Determination of tonnages


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Old 08-18-08, 10:03 PM
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Determination of tonnages

I have a question about AC tonnages. I am remodeling a house that was originally built in 1972 and both condensers are very old and need replacement.

The house is a house with three sections wrapping around a pool in the middle...see the image below.

http://i173.photobucket.com/albums/w.../pub/areas.jpg

The west side is a living room, dining room, kitchen, laundry room, one bath and a hallway. The north east corner is a garage and that is not under AC. That part has 1034 SF under air and ceiling is standard 8' tall. It has a 4 ton unit currently. There are 4 returns and 6 supplies connected to the air handler. If I replace the condenser it has to be 4 tons correct?

The east side is 4 bedrooms, 3 baths, 1 hallway and it has two supplies to go to the middle connecting family room. The bed and bath rooms total 1027 SF and ceiling is 8' tall. The connecting family room is 470 SF and has a vaulted ceiling that varies from 9' to 16'.

The problem is the family room is always hot and it seems there is not enough AC there. The condenser there is a 3.5 ton unit and I wonder if I could close off the supplies to the family room, hence cooling the rest of the bedrooms better, and instead, install a wall mount split ductless for the middle family room.

If I do plug the two supplies to the family room, will it make the other rooms cooler? or should I upgrade the unit to 4 tons?

Thanks!
 
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Old 08-19-08, 07:48 AM
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You have to be careful closing off supplies too, and sometimes it may just be best to get a technician to take a look at your existing ductwork.

The sizing of a unit for a house is also done via a Manual J calculation that an installer should, but many times doesn't, do. It is a heat loss/load calc for a perfectly sized unit.
 
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Old 08-19-08, 08:51 AM
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The reason I am asking is that I have already contacted three AC companies (licensed and insured) and they came out and none of them did any calculations of any sort.

I said can you tell me based on my intended usages, what is the right size unit? and they all said I have to have matching units to what is installed there right now and does not matter what the calculations show. None of them even bothered to do a calculation.

I asked them about closing off the supplies to the family room and they said "sure no problem".

It seems to me either they can size the unit by walking around, they are lazy, or they are basically salesman and not technicians, they are there to sell me new units.

If I could hire a real "AC tech" do just do an evaluation of what I have I would.
 
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Old 08-19-08, 02:19 PM
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Id find some more companys. If they don't to a load cal what else will they not do?
 
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Old 08-19-08, 03:04 PM
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Agreed.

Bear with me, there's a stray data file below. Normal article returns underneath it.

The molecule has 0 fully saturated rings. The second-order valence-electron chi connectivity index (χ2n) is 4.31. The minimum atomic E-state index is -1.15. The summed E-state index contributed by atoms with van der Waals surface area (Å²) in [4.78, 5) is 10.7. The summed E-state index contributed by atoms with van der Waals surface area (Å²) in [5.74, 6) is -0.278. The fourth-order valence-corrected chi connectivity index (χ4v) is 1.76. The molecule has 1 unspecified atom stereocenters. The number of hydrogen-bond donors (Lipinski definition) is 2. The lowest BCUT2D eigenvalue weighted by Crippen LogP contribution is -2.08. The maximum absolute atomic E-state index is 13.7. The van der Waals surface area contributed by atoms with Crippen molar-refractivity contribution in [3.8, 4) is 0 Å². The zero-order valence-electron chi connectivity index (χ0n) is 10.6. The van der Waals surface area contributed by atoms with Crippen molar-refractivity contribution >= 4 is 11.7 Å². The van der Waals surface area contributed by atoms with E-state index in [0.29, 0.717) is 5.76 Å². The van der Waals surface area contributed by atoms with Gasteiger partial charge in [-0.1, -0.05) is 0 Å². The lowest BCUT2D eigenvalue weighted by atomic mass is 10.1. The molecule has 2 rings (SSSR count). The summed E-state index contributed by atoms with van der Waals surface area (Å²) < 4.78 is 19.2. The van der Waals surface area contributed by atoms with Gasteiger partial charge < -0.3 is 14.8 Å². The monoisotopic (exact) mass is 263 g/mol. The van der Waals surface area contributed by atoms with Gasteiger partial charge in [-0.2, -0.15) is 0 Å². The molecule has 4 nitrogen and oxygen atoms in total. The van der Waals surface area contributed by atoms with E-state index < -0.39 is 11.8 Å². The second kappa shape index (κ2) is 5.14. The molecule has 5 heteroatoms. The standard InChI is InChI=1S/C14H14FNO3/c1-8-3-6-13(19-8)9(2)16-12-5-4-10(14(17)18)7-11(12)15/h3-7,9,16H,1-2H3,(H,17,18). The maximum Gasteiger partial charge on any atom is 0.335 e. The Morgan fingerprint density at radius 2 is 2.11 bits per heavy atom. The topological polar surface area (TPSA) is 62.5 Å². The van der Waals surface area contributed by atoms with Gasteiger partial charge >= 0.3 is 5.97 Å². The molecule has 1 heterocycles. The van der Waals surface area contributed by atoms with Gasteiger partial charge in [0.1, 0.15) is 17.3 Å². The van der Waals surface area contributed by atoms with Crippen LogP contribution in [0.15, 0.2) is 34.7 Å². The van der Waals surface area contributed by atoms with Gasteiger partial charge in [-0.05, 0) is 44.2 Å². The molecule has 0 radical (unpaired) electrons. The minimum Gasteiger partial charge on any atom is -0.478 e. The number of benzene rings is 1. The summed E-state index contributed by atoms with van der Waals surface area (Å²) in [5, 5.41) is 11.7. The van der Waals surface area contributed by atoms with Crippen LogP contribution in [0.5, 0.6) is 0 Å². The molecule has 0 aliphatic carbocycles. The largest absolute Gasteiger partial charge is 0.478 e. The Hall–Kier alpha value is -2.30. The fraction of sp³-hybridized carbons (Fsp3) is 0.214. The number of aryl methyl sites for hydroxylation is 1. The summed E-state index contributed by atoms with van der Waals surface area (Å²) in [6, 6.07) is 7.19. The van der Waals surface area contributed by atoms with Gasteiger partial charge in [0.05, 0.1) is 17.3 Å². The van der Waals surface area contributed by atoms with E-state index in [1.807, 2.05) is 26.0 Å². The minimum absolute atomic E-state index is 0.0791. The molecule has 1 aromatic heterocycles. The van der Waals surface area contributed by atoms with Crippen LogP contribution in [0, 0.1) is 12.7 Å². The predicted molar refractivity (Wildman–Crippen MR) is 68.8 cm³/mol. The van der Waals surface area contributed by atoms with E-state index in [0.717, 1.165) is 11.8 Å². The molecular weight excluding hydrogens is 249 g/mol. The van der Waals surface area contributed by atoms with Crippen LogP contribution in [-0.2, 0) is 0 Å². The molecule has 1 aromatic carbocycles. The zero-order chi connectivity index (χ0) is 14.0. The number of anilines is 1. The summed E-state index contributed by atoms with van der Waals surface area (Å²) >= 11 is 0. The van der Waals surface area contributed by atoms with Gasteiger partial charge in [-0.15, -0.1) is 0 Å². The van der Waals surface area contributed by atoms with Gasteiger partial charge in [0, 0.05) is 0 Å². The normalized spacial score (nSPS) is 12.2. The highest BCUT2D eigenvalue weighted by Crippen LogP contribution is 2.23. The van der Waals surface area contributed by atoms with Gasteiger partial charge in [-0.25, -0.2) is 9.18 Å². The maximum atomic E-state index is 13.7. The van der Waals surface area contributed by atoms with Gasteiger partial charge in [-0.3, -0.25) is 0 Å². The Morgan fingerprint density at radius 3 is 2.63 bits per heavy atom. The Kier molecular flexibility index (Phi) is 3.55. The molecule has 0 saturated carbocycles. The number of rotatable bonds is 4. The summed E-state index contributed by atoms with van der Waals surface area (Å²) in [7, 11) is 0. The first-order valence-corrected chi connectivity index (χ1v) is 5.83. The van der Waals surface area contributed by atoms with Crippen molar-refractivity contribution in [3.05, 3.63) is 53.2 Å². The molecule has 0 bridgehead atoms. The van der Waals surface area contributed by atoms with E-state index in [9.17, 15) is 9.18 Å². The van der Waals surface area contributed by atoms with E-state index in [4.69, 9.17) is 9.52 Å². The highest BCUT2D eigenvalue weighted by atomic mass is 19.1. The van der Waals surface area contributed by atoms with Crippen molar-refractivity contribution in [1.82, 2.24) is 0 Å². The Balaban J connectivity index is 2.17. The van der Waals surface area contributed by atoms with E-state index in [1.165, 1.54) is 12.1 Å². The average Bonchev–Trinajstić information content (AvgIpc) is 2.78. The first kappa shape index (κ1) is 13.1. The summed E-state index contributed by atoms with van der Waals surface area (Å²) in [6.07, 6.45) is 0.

You cannot size a unit by just walking around, and putting in the same size that is existing is just another easy way. Just because it is in and seems to be working, doesn't mean it is the correct size for the house today.

I too would find more companies, and visit http://www.hvaccomputer.com, where a homeowner can buy a program to perform their own heat loss/load calculation.

Good luck.
 
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Old 08-21-08, 02:42 PM
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Originally Posted by MiamiCuse View Post
It seems to me either they can size the unit by walking around
Well, in a nutshell, that's how residential HVAC works.

They are also telling you that you should plug in a new unit taht's the same size because that's what the ductwork is sized for. If you increase the size of your AC, you need more air flowing over it. The ductwork in your house is not designed for more airflow.

You really don't provide enough information for anyone to help you out with your problem.

But, generally speaking, the approach of adding a new ductless split system seems like a reasonable idea for the room that dosen't stay cool. However I'm not sure that a large room, with high ceilings, is the appropriate application for a ductless unit.

You might try to rebalance the system, if there are dampers installed in the ductwork (probably right where the individual takeoffs leave the main trunk duct) - close down the other rooms a little bit and make sure the family room is wide open. You could also try closing the registers in each of the individual bedrooms to see if that helps.

Also, consider adding a ceiling fan or 2 to the family room, if they aren't already there (sounds like you have a high end house so you probably already have ceiling fans but who knows).
 
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Old 08-21-08, 05:57 PM
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[QUOTE=Garasaki;1416637]Well, in a nutshell, that's how residential HVAC works.

They are also telling you that you should plug in a new unit taht's the same size because that's what the ductwork is sized for. If you increase the size of your AC, you need more air flowing over it. The ductwork in your house is not designed for more airflow.


Residential does not work this way! Only the fly by night guys would do this. If they care about quality and are a good company they will do a heat load. Everybody else does bad work.
 
 

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